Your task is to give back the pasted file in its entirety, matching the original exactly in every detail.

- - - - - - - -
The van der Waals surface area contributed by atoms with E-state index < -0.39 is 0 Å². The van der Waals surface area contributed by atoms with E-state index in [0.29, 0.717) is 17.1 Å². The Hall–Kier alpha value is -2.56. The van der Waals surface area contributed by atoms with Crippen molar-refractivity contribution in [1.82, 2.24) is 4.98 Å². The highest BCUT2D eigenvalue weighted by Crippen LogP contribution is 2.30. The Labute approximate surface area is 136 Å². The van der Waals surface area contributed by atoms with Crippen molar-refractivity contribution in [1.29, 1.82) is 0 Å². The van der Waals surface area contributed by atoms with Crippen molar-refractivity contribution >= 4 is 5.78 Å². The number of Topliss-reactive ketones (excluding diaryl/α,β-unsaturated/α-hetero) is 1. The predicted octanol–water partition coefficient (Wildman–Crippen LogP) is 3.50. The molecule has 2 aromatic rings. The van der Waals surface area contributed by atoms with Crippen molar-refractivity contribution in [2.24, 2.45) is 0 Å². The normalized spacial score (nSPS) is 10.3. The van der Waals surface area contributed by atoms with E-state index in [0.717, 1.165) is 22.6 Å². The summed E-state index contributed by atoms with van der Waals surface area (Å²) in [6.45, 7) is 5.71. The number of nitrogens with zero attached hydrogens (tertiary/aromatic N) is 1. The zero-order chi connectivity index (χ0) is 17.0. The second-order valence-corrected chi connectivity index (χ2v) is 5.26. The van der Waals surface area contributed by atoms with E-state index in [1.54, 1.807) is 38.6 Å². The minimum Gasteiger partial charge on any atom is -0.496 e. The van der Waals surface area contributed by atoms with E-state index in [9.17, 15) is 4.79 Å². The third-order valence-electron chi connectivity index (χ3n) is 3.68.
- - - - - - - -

The van der Waals surface area contributed by atoms with E-state index < -0.39 is 0 Å². The van der Waals surface area contributed by atoms with E-state index in [0.29, 0.717) is 17.1 Å². The Hall–Kier alpha value is -2.56. The van der Waals surface area contributed by atoms with Crippen molar-refractivity contribution in [1.82, 2.24) is 4.98 Å². The highest BCUT2D eigenvalue weighted by Crippen LogP contribution is 2.30. The Labute approximate surface area is 136 Å². The van der Waals surface area contributed by atoms with Crippen molar-refractivity contribution in [1.29, 1.82) is 0 Å². The van der Waals surface area contributed by atoms with Crippen molar-refractivity contribution >= 4 is 5.78 Å². The number of Topliss-reactive ketones (excluding diaryl/α,β-unsaturated/α-hetero) is 1. The predicted octanol–water partition coefficient (Wildman–Crippen LogP) is 3.50. The molecule has 2 aromatic rings. The van der Waals surface area contributed by atoms with Crippen molar-refractivity contribution in [2.24, 2.45) is 0 Å². The normalized spacial score (nSPS) is 10.3. The van der Waals surface area contributed by atoms with E-state index in [0.717, 1.165) is 22.6 Å². The summed E-state index contributed by atoms with van der Waals surface area (Å²) in [6.45, 7) is 5.71. The number of nitrogens with zero attached hydrogens (tertiary/aromatic N) is 1. The zero-order chi connectivity index (χ0) is 17.0. The second-order valence-corrected chi connectivity index (χ2v) is 5.26. The van der Waals surface area contributed by atoms with E-state index in [1.54, 1.807) is 38.6 Å². The minimum Gasteiger partial charge on any atom is -0.496 e. The van der Waals surface area contributed by atoms with E-state index in [9.17, 15) is 4.79 Å². The third-order valence-electron chi connectivity index (χ3n) is 3.68.